India is proving a tough nut to crack for one of the world’s largest telecom firms.
British mobile giant Vodafone acknowledged Tuesday that its India business is worth roughly $5 billion less than previously thought, a change brought on by “increased competition.”
The business climate has been made tougher by a new player: India’s richest man, Mukesh Ambani, rolled out his ultra-cheap 4G network Reliance Jio to rave reviews in September.
Rival networks have responded to Jio’s launch with special offers of their own, leading to a bitter price war.
Vodafone has countered by investing billions of dollars into its Indian operations, much of which was spent to snap up 4G bandwidth in a government spectrum auction.
It has long considered an initial public offering of its India unit, and earlier this year was reported to have appointed a group of banks to handle the sale. But the fierce competition means an IPO is still months away.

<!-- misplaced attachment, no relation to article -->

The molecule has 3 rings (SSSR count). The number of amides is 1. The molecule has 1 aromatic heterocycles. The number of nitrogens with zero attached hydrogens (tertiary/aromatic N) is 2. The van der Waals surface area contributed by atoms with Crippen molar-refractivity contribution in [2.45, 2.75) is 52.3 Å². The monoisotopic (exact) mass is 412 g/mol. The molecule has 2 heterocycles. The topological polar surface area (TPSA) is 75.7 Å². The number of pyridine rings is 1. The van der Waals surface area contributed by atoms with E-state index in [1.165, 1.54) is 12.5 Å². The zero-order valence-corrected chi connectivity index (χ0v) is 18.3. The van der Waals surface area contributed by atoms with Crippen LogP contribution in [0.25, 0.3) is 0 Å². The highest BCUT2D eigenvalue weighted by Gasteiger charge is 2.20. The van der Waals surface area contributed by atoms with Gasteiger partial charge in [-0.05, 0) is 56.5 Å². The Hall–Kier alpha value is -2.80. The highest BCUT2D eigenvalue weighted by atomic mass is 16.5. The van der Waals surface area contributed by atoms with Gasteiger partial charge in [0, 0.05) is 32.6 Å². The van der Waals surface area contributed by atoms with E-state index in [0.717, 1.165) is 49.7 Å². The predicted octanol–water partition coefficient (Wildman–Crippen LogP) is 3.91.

“We will IPO as soon as the market conditions allow although we do not expect that to be in the current financial year,” a Vodafone spokesperson said.
Reuters reported earlier that the highly anticipated IPO would be delayed. The Vodafone spokesperson said the company had never given a timetable.
With more than 220 million smartphone users (a number expected to more than double in the coming years), India represents a huge market that internet giants like Google and Facebook are trying to tap.
Only one fifth of adults in India have access to the Internet. Few public Wi-Fi spots exist, and fast broadband connections require infrastructure that is rarely found in poorer urban areas, much less rural ones.